Smallpox was an extremely contagious disease. The mortality rate was at least 30%.
George Washington’s Decision
Shortly after the battles of Lexington and Concord in mid-1775, George Washington, a former Colonel of the Virginia Militia and the highest ranking professional soldier in the American colonies, was appointed General of the Continental Army. He was sent to Boston to consolidate the militia troops, bring order, train them to their purpose, and prepare for all contingencies. It was a daunting task.
When he arrived in Boston, he found himself in the middle of a smallpox epidemic. British soldiers were affected; militia recruits from all over New England were affected; runaway slaves who had fled north to enlist were affected; the general populace was affected. Smallpox was highly contagious. The sickness and death rate was frightening.
George Washington had contracted smallpox when he was in his late teens. He recovered, grateful that his pock marks were not too disfiguring, but mostly because once recovered, he was immune to smallpox thereafter.
Realizing the potential danger to his men, his army, and their cause, he isolated those who were already immune. He quarantined anyone who showed even the slightest sign of the disease, and immediately restricted all soldiers from any contact with Boston civilians, where the disease was rampant. He improved sanitary conditions within his camps. And he insisted that his soldiers be inoculated.
He felt so strongly about it, that he insisted Martha Washington be inoculated as well. When she was in Philadelphia, she bit the bullet, went through the frightening procedures, and spent a month “recuperating” from her ordeal. Her recovery was considered relatively mild.
Inoculation for Smallpox
In 1775, inoculation against smallpox was not new; it had been used in America for several decades with reasonable success, albeit with great danger. It was also very controversial.
A cut was made in the healthy arm, and a small amount of skin lesions from infected pustules were introduced. Then the arm was bandaged. It purported to give the patient a “light” case and subsequent immunity. Many people could not understand the concept of this practice, however it had a high success rate. A patient needed at least a full month for preparation, for the inoculation to be administered, to take hold, to “suffer the light case” – sometimes far more severe than anticipated, to recover, and to be no longer contagious.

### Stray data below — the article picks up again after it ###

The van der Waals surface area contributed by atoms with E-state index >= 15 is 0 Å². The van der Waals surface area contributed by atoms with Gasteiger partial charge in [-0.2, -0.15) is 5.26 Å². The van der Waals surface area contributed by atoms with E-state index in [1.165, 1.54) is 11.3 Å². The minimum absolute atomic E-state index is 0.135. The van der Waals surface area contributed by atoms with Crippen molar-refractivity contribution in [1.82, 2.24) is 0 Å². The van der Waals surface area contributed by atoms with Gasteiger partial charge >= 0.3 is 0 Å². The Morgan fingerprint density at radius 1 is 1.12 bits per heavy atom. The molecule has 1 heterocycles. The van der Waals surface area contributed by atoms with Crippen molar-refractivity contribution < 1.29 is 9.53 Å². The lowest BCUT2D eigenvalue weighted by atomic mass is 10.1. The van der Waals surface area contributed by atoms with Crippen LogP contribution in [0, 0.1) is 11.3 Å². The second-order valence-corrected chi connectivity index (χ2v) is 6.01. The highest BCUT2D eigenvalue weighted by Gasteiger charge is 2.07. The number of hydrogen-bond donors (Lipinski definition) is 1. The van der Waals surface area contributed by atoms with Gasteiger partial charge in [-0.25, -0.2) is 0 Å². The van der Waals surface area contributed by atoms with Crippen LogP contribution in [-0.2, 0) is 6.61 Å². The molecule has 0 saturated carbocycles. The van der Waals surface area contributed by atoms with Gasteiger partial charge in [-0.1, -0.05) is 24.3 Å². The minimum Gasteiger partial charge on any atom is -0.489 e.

In short, it was not to be undertaken lightly.
The Adams Family Inoculations
John Adams had been inoculated as a young man prior to his marriage, and long before the practice had become more acceptable in the Colonies. He had suffered greatly during his three-week recuperation in a hospital “with headaches, backaches, knee aches, gagging fever and eruption of pock marks”.
His wife Abigail had not been inoculated, but certainly knew about it, and in July, 1776, when the epidemic was particularly virulent, she bit the hard and dangerous bullet. She and the four Adams children, all under eleven, and a few other family members and townspeople, went ten miles from their home in Braintree to Boston, to be inoculated by Dr. Thomas Bullfinch, an expert at the procedure. Her aunt and uncle who lived in Boston offered the medical hospitality of a furnished house – except for bedding.
According to Abigail, “…We had our Bedding &c. to bring. A Cow we have driven down from [Braintree] and some Hay I have had put into the Stable, wood &c. and we have really commenced housekeepers here…All our necessary Stores we purchase jointly.”
Abigail Adams further noted, “God Grant that we may all go comfortably thro the Distemper, the phisick part is bad enough I know. I knew your mind so perfectly upon the subject that I thought nothing, but our recovery would give you eaquel pleasure, and as to safety there was none.”
In early July, 1776, while Abigail was preparing for this dreaded event, John Adams was preoccupied in Philadelphia, shepherding thirteen divergent colonies to unite and declare their independence from Great Britain. Once the Declaration of Independence had been signed, he had an equally formidable task of a different nature: helping to govern a generally dis-united new country.
Abigail, the Children, the Reactions
Earlier practices of inoculation included a week of preparatory purging via self-induced vomiting. Dr. Bullfinch did not subscribe to that practice completely, although he had prescribed some distasteful medication. Abigail advised her husband that “the little ones are very sick and puke every morning,” but that afterwards they are comfortable.
Abigail suffered a mild form of the disease, and was soon able to nurse the children through their respective ordeals. John Quincy, who had just turned nine, appears to have suffered the least.
Nabby Adams, their eleven-year-old daughter, was very sick with fevers, terrible body aches, and erupting pustules.
Neither Charles (aged 6) and Thomas (aged 4) responded to the inoculation, and it had to be repeated. For Charles, it had to be repeated three times – the last, with a more “active” scraping, insuring that he would contract the dreaded disease as if he had contracted it naturally. The little boy suffered horribly, and was delirious for two days. It took weeks for him to recover.
It would take even more weeks before Abigail could take the children home again.
But they would never have to worry about contracting smallpox. They were immune. They had been inoculated.
Gelles, Edith B. – Abigail and John: Portrait of a Marriage – William Morrow, 2009
Levin, Phyllis Lee – Abigail Adams – St. Martin’s Press, 1987
Massachusetts Historical Society – Letters from Abigail to John Adams, 13-14 July, 1776